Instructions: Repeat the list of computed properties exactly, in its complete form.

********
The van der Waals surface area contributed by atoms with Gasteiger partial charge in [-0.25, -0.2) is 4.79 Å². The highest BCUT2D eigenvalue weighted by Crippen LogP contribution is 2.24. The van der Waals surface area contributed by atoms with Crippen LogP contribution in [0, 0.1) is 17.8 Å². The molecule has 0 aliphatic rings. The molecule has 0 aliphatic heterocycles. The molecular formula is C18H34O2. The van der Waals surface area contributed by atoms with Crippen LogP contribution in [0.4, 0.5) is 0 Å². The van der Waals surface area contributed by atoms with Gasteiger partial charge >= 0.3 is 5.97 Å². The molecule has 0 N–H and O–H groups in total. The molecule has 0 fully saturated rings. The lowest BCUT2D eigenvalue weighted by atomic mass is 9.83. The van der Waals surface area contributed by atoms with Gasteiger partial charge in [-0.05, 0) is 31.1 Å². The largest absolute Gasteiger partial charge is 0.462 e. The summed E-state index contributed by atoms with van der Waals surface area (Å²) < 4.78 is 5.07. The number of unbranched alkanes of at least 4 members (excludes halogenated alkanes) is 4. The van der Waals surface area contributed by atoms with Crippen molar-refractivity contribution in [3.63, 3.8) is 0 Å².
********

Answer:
The van der Waals surface area contributed by atoms with Gasteiger partial charge in [-0.25, -0.2) is 4.79 Å². The highest BCUT2D eigenvalue weighted by Crippen LogP contribution is 2.24. The van der Waals surface area contributed by atoms with Crippen LogP contribution in [0, 0.1) is 17.8 Å². The molecule has 0 aliphatic rings. The molecule has 0 aliphatic heterocycles. The molecular formula is C18H34O2. The van der Waals surface area contributed by atoms with Crippen LogP contribution in [0.4, 0.5) is 0 Å². The van der Waals surface area contributed by atoms with Gasteiger partial charge >= 0.3 is 5.97 Å². The molecule has 0 N–H and O–H groups in total. The molecule has 0 fully saturated rings. The lowest BCUT2D eigenvalue weighted by atomic mass is 9.83. The van der Waals surface area contributed by atoms with Gasteiger partial charge in [-0.05, 0) is 31.1 Å². The largest absolute Gasteiger partial charge is 0.462 e. The summed E-state index contributed by atoms with van der Waals surface area (Å²) < 4.78 is 5.07. The number of unbranched alkanes of at least 4 members (excludes halogenated alkanes) is 4. The van der Waals surface area contributed by atoms with Crippen molar-refractivity contribution in [3.63, 3.8) is 0 Å².